My friends Marianne and Julien are the sweetest, kindest people you’d ever like to know — and they are devoted to their darling rescued mutt, Sammie. They are both brilliant retired college professors, so I was astonished to discover that their ideas about canine nutrition and wellness were stuck in the Dark Ages! They had been giving Sammie only one meal a day, and feeding him pretty much nothing but the same kibble for years!
Those of you who have heard my radio shows over the years — or read my blogs — know how passionate I am about canine and feline nutrition and “myth busting” and high quality ingredients and thinking independently for our individual circumstances. So you can imagine how difficult it was for me to keep a smiling expression and calm tone of voice when I said, “WHAT?! One measly meal at 5:00 PM?”
I really didn’t mean to make them feel bad about what they thought was “the right way” to feed a dog, but it amazed me that they hadn’t come across more enlightened ideas about how all dogs do best with two meals a day. They digest better… it lowers the risk of (life-threatening) bloat… for smaller dogs it prevents the low blood sugar issues that happen when a dog has to fast for 24 hours… and for most dogs it makes them less frantic about food, generally. Beyond the actual dangers of leaving a dog’s stomach completely empty for 24 hours, imagine how incredibly hungry a dog would be having to go from morning throughout an entire day with only that one meal at teatime.
I also had to explain to Marianne that feeding only dry food — which is the most processed version of dog food — doesn’t give a dog the more complete and fulfilling nutrition that comes by substituting about half the kibble with cooked or canned meat, chicken, fish, scrambled eggs and/or cottage cheese. There are also many fine dehydrated foods containing protein, vegetable, fruits and fiber to make up some of the calories, too. An essential point is to change up the protein in all the forms of the foods so that, over time, the dog gets a wider range of nutrition sources by switching up kibble made of fowl, fish or meat with each bag and rotating the proteins that you cook yourself or get from a can.
I recommended Halo foods to my friends because of the company’s philosophies of humane practices that are good for the planet as well as our pets — which is why I’ve been giving their different kibble to my girls, Maisie and Wanda, for their whole lives. Their pal Sammie is now gratefully getting both breakfast and dinner. He’s started his first bag of kibble with Halo Holistic Wild Salmon and Whitefish Recipe and — because Marianne is a vegetarian — some Halo Holistic Garden of Vegan Recipe canned food along with a scoop of cottage cheese.
Life is good for Sammie — his people are so happy to be giving him the very best — and I hope anyone else only feeding one meal a day to their dog will read this and quickly change their ways.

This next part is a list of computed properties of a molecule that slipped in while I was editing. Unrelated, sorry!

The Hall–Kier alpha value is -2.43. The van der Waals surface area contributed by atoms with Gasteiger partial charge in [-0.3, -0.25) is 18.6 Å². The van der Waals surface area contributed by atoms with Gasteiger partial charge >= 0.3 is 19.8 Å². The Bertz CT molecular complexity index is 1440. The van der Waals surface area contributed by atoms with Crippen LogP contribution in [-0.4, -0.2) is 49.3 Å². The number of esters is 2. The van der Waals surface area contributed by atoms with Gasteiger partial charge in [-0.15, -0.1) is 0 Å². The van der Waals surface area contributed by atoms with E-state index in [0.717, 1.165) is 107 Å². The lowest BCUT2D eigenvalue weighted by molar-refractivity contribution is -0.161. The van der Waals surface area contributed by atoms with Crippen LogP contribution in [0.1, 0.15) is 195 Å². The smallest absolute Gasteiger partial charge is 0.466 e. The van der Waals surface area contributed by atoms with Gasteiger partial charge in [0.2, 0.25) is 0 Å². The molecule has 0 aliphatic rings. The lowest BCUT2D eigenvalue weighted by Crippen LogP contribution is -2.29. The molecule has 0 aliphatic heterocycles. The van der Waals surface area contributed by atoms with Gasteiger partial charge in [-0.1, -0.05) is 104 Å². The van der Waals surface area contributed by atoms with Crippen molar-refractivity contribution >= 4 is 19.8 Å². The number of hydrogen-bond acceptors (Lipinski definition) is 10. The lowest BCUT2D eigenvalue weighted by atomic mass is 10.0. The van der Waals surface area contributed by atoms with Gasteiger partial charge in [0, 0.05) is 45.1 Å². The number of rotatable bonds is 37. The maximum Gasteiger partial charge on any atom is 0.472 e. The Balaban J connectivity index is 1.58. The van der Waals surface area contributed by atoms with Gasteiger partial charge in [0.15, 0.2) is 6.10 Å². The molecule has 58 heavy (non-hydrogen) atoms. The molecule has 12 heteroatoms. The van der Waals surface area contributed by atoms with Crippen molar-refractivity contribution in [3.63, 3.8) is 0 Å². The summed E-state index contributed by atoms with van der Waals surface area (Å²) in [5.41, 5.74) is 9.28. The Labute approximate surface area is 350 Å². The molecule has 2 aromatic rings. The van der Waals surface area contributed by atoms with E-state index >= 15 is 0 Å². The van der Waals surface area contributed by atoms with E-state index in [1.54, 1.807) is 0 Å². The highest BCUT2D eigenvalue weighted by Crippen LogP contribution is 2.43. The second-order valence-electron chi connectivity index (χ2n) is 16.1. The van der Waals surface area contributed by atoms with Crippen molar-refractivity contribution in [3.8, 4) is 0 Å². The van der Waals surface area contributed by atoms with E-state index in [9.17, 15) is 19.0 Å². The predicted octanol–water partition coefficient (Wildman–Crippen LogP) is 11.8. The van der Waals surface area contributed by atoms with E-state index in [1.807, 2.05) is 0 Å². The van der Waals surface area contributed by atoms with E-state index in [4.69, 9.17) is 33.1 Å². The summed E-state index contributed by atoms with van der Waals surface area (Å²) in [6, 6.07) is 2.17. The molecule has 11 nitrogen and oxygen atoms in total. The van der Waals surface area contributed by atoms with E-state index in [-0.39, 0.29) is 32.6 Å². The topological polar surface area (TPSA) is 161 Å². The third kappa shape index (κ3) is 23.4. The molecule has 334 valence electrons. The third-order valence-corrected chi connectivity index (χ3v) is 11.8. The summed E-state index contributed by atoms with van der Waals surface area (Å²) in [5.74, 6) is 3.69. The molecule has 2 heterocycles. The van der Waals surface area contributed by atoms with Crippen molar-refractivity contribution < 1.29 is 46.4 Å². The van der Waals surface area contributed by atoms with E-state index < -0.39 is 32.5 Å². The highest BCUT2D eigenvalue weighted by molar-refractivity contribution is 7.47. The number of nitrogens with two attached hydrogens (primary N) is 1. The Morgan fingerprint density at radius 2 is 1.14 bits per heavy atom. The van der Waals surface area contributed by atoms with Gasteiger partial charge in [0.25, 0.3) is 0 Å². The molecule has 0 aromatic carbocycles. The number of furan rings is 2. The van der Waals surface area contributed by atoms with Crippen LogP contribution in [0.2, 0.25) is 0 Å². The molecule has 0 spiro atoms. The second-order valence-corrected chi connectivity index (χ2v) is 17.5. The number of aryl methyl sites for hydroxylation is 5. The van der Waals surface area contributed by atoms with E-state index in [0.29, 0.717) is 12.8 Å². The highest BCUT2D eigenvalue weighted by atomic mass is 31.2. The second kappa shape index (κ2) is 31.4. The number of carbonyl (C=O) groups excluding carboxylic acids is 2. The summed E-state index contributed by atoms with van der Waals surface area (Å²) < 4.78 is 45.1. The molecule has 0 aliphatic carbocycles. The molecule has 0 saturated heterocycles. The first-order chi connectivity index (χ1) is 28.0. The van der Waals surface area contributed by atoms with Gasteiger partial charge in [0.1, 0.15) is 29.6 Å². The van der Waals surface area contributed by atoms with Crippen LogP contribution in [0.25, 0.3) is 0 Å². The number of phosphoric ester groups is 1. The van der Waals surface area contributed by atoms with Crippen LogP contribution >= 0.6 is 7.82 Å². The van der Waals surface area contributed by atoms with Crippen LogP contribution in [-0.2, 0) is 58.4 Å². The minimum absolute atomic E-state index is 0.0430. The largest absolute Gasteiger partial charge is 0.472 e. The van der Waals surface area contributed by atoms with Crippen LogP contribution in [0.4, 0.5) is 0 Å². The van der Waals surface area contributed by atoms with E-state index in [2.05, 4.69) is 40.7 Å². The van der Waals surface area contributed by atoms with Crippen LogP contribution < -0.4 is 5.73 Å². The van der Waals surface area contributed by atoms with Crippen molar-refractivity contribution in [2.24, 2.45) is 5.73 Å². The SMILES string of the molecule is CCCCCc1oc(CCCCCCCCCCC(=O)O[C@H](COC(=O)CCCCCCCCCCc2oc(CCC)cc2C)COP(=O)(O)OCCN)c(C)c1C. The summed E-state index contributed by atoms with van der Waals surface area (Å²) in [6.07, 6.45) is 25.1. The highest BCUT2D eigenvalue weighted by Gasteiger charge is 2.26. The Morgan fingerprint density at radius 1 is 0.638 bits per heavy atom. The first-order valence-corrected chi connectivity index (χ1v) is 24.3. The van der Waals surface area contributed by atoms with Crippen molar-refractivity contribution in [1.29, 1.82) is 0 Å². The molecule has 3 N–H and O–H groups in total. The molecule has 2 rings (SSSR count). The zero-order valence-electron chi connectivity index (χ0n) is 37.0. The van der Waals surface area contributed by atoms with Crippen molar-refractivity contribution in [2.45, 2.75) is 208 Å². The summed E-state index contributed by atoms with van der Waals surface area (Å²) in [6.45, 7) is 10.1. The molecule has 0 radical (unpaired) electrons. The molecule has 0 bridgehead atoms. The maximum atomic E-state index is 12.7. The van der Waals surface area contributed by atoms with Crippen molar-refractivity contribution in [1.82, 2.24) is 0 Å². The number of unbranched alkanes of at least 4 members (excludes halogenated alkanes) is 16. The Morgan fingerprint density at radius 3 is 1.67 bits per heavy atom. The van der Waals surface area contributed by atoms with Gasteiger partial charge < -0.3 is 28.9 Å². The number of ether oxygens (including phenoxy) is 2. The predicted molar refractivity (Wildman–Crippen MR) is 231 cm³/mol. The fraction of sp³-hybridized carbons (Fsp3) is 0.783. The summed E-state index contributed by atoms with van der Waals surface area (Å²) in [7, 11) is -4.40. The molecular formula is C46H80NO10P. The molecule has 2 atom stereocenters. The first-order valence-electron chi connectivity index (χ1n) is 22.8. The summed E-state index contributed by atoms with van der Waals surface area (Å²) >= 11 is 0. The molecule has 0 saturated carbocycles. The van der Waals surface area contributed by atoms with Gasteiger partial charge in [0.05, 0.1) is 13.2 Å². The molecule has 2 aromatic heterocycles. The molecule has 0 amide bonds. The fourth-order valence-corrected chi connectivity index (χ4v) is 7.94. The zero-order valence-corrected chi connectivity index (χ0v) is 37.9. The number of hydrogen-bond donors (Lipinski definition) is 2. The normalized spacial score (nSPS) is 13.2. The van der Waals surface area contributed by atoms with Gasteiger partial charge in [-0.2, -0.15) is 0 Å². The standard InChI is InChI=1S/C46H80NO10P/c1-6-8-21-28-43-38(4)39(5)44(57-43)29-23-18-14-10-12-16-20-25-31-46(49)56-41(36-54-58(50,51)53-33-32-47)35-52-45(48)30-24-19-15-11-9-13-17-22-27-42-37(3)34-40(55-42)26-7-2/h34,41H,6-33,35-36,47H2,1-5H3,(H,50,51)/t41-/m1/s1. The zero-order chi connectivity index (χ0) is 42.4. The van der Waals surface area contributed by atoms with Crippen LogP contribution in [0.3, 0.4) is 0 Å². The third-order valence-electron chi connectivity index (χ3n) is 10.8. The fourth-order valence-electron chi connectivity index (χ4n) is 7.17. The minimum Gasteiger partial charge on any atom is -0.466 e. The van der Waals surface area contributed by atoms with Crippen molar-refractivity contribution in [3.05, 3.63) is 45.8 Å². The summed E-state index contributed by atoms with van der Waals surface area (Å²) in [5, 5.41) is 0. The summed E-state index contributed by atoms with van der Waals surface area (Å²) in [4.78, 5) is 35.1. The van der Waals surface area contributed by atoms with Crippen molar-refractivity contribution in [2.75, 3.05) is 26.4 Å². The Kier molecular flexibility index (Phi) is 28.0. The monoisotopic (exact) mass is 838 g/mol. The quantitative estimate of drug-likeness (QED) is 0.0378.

Tracie Hotchner is a nationally acclaimed pet wellness advocate, who wrote THE DOG BIBLE: Everything Your Dog Wants You to Know and THE CAT BIBLE: Everything Your Cat Expects You to Know. She is recognized as the premiere voice for pets and their people on pet talk radio. She continues to produce and host her own Gracie® Award winning NPR show DOG TALK® (and Kitties, Too!) from Peconic Public Broadcasting in the Hamptons after 9 consecutive years and over 500 shows. She produced and hosted her own live, call-in show CAT CHAT® on the Martha Stewart channel of Sirius/XM for over 7 years until the channel was canceled, when Tracie created her own Radio Pet Lady Network where she produces and co-hosts CAT CHAT® along with 10 other pet talk radio podcasts with top veterinarians and pet experts.
Tracie also is the Founder and Director of the annual NY Dog Film Festival, a philanthropic celebration of the love between dogs and their people. Short canine-themed documentary, animated and narrative films from around the world create a shared audience experience that inspires, educates and entertains. With a New York City premiere every October, the Festival then travels around the country, partnering in each location with an outstanding animal welfare organization that brings adoptable dogs to the theater and receives half the proceeds of the ticket sales. Halo was a Founding Sponsor in 2015 and donated 10,000 meals to the beneficiary shelters in every destination around the country in 2016.
Tracie lives in Bennington, Vermont – where the Radio Pet Lady Network studio is based – and where her 12 acres are well-used by her 2-girl pack of lovely, lively rescued Weimaraners, Maisie and Wanda.